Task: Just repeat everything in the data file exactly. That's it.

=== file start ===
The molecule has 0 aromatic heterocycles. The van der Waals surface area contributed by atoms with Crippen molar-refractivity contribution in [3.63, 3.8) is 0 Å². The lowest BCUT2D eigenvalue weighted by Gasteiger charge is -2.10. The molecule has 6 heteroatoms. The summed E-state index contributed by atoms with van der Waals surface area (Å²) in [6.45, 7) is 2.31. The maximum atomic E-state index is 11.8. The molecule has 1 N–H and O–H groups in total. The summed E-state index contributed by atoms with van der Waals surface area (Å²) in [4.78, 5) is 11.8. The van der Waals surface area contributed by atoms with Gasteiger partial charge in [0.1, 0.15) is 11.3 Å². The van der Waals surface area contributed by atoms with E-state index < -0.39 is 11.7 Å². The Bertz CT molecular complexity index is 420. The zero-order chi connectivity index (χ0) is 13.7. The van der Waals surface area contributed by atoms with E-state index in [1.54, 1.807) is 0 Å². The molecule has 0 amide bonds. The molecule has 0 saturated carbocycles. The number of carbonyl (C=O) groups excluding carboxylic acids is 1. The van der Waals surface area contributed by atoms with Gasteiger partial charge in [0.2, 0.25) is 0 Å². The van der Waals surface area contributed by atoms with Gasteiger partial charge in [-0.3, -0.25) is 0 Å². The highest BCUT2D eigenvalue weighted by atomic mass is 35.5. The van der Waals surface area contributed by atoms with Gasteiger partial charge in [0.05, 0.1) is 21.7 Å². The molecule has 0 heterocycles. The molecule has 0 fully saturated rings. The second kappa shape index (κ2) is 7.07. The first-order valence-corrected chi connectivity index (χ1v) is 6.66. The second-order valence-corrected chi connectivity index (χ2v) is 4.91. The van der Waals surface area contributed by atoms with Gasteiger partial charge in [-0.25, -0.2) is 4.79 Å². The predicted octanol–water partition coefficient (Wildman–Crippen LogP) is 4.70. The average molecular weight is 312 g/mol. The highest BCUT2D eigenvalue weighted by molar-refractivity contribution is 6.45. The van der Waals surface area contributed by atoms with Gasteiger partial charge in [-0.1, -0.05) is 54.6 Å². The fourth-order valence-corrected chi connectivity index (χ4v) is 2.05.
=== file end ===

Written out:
The molecule has 0 aromatic heterocycles. The van der Waals surface area contributed by atoms with Crippen molar-refractivity contribution in [3.63, 3.8) is 0 Å². The lowest BCUT2D eigenvalue weighted by Gasteiger charge is -2.10. The molecule has 6 heteroatoms. The summed E-state index contributed by atoms with van der Waals surface area (Å²) in [6.45, 7) is 2.31. The maximum atomic E-state index is 11.8. The molecule has 1 N–H and O–H groups in total. The summed E-state index contributed by atoms with van der Waals surface area (Å²) in [4.78, 5) is 11.8. The van der Waals surface area contributed by atoms with Gasteiger partial charge in [0.1, 0.15) is 11.3 Å². The van der Waals surface area contributed by atoms with E-state index < -0.39 is 11.7 Å². The Bertz CT molecular complexity index is 420. The zero-order chi connectivity index (χ0) is 13.7. The van der Waals surface area contributed by atoms with E-state index in [1.54, 1.807) is 0 Å². The molecule has 0 amide bonds. The molecule has 0 saturated carbocycles. The number of carbonyl (C=O) groups excluding carboxylic acids is 1. The van der Waals surface area contributed by atoms with Gasteiger partial charge in [0.2, 0.25) is 0 Å². The van der Waals surface area contributed by atoms with Gasteiger partial charge in [-0.3, -0.25) is 0 Å². The highest BCUT2D eigenvalue weighted by atomic mass is 35.5. The van der Waals surface area contributed by atoms with Gasteiger partial charge in [0.05, 0.1) is 21.7 Å². The molecule has 0 heterocycles. The molecule has 0 fully saturated rings. The second kappa shape index (κ2) is 7.07. The first-order valence-corrected chi connectivity index (χ1v) is 6.66. The second-order valence-corrected chi connectivity index (χ2v) is 4.91. The van der Waals surface area contributed by atoms with Gasteiger partial charge in [-0.25, -0.2) is 4.79 Å². The predicted octanol–water partition coefficient (Wildman–Crippen LogP) is 4.70. The average molecular weight is 312 g/mol. The highest BCUT2D eigenvalue weighted by molar-refractivity contribution is 6.45. The van der Waals surface area contributed by atoms with Gasteiger partial charge in [-0.1, -0.05) is 54.6 Å². The fourth-order valence-corrected chi connectivity index (χ4v) is 2.05.